At around 09:00 H, 1/8th Battalion CP heard clearly a four "Click" signal sent by the recon platoon’s radio which indicated enemy forces had completely left positions along the withdrawal route of the battalion. The Battalion Commander issued order by radio to continue to dig fox holes to hold position at all costs. Within less than ten minutes, the last units of 3rd Company departed the base camp to run after the armored platoon. Captain Bao heard clearly in the enemy radio, "We have been duped by the sons of the bitch. All units must revert back quickly to their positions to encircle and kill them all."

At around 09:20H, 2nd Company and tanks saw clearly the enemy in file on the right flank from the rubber forest, running and firing at our troops. Meanwhile 1st Company and 1/8th Battalion CP were also under direct enemy gun fires coming out from dense bamboo forest on the left flank. Enemy artillery started to shell in salvo on the withdrawal axe of the battalion, meanwhile 3rd Company reported the enemy was following at its heels, and requested the lead troops to advance more quickly. Despite heavy enemy fire powers, infantry as well as armored troops kept on running and shooting at the enemy. Artillery firepower from 8th Task Force CP also started to pound at enemy advance axes, forcing the enemy to delay assaulting the right flank of 2nd Company, allowing companies respite to drag along their wounded soldiers.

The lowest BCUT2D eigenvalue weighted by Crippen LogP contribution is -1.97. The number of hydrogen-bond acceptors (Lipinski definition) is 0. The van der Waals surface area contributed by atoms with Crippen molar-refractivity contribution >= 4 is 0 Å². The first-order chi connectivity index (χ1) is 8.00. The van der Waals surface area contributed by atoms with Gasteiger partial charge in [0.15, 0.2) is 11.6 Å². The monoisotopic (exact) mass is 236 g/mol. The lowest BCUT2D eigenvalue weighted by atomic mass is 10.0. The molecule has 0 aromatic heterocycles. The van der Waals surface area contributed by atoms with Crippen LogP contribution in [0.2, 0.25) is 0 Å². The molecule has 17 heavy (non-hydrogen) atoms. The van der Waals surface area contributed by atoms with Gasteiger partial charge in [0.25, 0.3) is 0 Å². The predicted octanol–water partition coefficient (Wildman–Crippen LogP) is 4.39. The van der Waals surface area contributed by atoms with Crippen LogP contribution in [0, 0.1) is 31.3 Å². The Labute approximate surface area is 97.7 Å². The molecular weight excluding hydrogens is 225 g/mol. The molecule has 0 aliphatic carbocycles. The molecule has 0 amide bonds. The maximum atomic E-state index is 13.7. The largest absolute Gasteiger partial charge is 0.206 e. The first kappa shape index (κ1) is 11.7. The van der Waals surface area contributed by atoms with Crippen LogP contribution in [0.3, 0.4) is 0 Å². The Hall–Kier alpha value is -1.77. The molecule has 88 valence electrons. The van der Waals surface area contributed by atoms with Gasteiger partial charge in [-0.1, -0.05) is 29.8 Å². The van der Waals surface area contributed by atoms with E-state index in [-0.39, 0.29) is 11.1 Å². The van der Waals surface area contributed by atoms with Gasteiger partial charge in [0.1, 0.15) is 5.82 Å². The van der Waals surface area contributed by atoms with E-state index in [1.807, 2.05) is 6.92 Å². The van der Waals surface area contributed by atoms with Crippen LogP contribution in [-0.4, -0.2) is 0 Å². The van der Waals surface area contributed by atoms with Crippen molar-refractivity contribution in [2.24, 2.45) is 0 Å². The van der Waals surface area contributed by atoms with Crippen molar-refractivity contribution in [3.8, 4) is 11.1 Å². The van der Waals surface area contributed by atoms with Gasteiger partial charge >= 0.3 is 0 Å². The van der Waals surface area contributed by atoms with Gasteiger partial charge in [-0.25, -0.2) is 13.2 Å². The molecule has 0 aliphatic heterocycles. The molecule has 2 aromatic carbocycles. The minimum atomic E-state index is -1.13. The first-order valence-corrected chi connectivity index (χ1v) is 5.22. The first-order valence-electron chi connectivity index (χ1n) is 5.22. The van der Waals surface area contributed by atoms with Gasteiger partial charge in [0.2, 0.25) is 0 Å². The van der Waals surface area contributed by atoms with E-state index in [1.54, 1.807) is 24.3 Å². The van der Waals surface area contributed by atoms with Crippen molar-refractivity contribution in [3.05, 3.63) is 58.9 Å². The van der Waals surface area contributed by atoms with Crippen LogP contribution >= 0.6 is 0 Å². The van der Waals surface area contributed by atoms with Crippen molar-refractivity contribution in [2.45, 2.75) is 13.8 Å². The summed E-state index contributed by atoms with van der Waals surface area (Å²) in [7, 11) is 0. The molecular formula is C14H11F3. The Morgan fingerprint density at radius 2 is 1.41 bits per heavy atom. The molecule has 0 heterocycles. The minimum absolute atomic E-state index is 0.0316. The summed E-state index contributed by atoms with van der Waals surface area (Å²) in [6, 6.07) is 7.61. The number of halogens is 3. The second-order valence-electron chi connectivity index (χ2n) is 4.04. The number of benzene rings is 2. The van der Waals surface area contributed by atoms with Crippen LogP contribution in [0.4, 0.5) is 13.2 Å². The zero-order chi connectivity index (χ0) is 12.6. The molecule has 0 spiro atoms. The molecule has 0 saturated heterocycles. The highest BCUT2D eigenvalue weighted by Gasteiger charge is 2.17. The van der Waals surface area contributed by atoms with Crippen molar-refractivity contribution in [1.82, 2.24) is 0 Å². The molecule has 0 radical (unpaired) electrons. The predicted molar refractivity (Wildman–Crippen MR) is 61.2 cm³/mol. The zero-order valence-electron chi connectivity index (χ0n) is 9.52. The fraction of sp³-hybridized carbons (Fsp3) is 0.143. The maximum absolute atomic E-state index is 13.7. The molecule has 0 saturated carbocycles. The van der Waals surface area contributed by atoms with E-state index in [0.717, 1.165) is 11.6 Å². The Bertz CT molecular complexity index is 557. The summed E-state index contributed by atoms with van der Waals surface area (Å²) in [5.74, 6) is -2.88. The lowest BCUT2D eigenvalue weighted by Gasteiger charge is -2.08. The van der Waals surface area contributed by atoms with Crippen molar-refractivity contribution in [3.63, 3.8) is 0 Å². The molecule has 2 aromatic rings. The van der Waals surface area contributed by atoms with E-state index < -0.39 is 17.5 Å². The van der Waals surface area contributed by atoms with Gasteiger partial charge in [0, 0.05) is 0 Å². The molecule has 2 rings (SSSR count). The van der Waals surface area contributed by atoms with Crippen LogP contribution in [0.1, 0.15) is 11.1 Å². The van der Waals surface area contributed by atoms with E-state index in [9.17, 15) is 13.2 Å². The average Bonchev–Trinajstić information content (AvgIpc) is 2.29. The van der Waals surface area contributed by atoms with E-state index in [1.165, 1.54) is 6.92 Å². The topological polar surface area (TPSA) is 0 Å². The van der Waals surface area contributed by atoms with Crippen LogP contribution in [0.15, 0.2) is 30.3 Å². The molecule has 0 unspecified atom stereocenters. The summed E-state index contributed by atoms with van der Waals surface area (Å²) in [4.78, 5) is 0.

At around 09:30H, four helicopters of US Air Cavalry flew low above the head of the Battalion to lend support in this epic battle between the enemy and us. Fortunately enemy anti-aircraft firepower remained in total silence. The reason is that the enemy was fearful of B52, and had moved out all these infantry troops as well as anti-aircraft positions the night before. And so gunships dominated the air to destroy enemy positions at the right and left flanks and the rear of 3rd Company. Meanwhile powerful weapon fires of tanks and infantry troops combined to destroy hundreds of powerless enemy troops in the rubber forests, on the right flank of 2nd Company, in their effort to desperately launch assaults against the lightning speed advance of the entire battalion and armored company. General Hieu, 5th Division Commander, also bravely flew C&C helicopter atop rubber trees and ordered the battalion to keep on advancing more quickly to avoid enemy effort of encirclement in this epic battle. The sudden appearance of general Hieu above the withdrawing force also boosted up the combat resolve of the combatants and made them run faster through enemy artillery firepower.